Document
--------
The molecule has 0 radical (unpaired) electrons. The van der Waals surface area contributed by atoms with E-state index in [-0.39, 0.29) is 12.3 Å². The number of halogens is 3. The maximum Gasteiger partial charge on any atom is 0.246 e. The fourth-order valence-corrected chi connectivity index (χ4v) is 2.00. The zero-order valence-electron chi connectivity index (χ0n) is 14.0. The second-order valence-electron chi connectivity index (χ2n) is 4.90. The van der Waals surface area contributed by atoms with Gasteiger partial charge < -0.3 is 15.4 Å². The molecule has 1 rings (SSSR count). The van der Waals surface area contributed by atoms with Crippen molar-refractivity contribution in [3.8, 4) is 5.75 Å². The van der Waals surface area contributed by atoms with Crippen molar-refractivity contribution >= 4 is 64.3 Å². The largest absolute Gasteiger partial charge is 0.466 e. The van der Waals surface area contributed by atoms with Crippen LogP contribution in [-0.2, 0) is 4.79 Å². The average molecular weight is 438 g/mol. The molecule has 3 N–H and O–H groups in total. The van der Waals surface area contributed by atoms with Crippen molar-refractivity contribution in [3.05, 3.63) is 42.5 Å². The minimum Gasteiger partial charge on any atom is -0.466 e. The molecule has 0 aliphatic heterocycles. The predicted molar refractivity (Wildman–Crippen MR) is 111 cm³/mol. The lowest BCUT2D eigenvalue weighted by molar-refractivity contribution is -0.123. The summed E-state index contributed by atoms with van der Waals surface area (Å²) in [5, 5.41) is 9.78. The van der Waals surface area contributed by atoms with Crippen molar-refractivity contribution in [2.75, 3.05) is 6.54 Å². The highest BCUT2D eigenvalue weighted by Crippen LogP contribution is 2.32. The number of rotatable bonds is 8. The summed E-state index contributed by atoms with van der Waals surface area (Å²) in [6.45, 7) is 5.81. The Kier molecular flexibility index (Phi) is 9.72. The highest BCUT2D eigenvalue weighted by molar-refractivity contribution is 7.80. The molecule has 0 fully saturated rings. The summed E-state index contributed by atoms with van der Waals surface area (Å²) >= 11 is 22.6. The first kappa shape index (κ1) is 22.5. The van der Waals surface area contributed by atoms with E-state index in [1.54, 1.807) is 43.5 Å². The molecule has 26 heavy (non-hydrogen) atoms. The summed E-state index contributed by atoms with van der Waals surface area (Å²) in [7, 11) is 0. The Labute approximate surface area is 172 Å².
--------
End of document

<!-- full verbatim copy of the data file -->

The molecule has 0 radical (unpaired) electrons. The van der Waals surface area contributed by atoms with E-state index in [-0.39, 0.29) is 12.3 Å². The number of halogens is 3. The maximum Gasteiger partial charge on any atom is 0.246 e. The fourth-order valence-corrected chi connectivity index (χ4v) is 2.00. The zero-order valence-electron chi connectivity index (χ0n) is 14.0. The second-order valence-electron chi connectivity index (χ2n) is 4.90. The van der Waals surface area contributed by atoms with Gasteiger partial charge < -0.3 is 15.4 Å². The molecule has 1 rings (SSSR count). The van der Waals surface area contributed by atoms with Crippen molar-refractivity contribution in [3.8, 4) is 5.75 Å². The van der Waals surface area contributed by atoms with Crippen molar-refractivity contribution >= 4 is 64.3 Å². The largest absolute Gasteiger partial charge is 0.466 e. The van der Waals surface area contributed by atoms with Crippen LogP contribution in [-0.2, 0) is 4.79 Å². The average molecular weight is 438 g/mol. The molecule has 3 N–H and O–H groups in total. The van der Waals surface area contributed by atoms with Crippen molar-refractivity contribution in [3.05, 3.63) is 42.5 Å². The minimum Gasteiger partial charge on any atom is -0.466 e. The molecule has 0 aliphatic heterocycles. The predicted molar refractivity (Wildman–Crippen MR) is 111 cm³/mol. The lowest BCUT2D eigenvalue weighted by molar-refractivity contribution is -0.123. The summed E-state index contributed by atoms with van der Waals surface area (Å²) in [5, 5.41) is 9.78. The van der Waals surface area contributed by atoms with Crippen molar-refractivity contribution in [2.75, 3.05) is 6.54 Å². The highest BCUT2D eigenvalue weighted by Crippen LogP contribution is 2.32. The number of rotatable bonds is 8. The summed E-state index contributed by atoms with van der Waals surface area (Å²) in [6.45, 7) is 5.81. The Kier molecular flexibility index (Phi) is 9.72. The highest BCUT2D eigenvalue weighted by molar-refractivity contribution is 7.80. The molecule has 0 fully saturated rings. The summed E-state index contributed by atoms with van der Waals surface area (Å²) >= 11 is 22.6. The first kappa shape index (κ1) is 22.5. The van der Waals surface area contributed by atoms with E-state index in [1.54, 1.807) is 43.5 Å². The molecule has 26 heavy (non-hydrogen) atoms. The summed E-state index contributed by atoms with van der Waals surface area (Å²) in [7, 11) is 0. The Labute approximate surface area is 172 Å².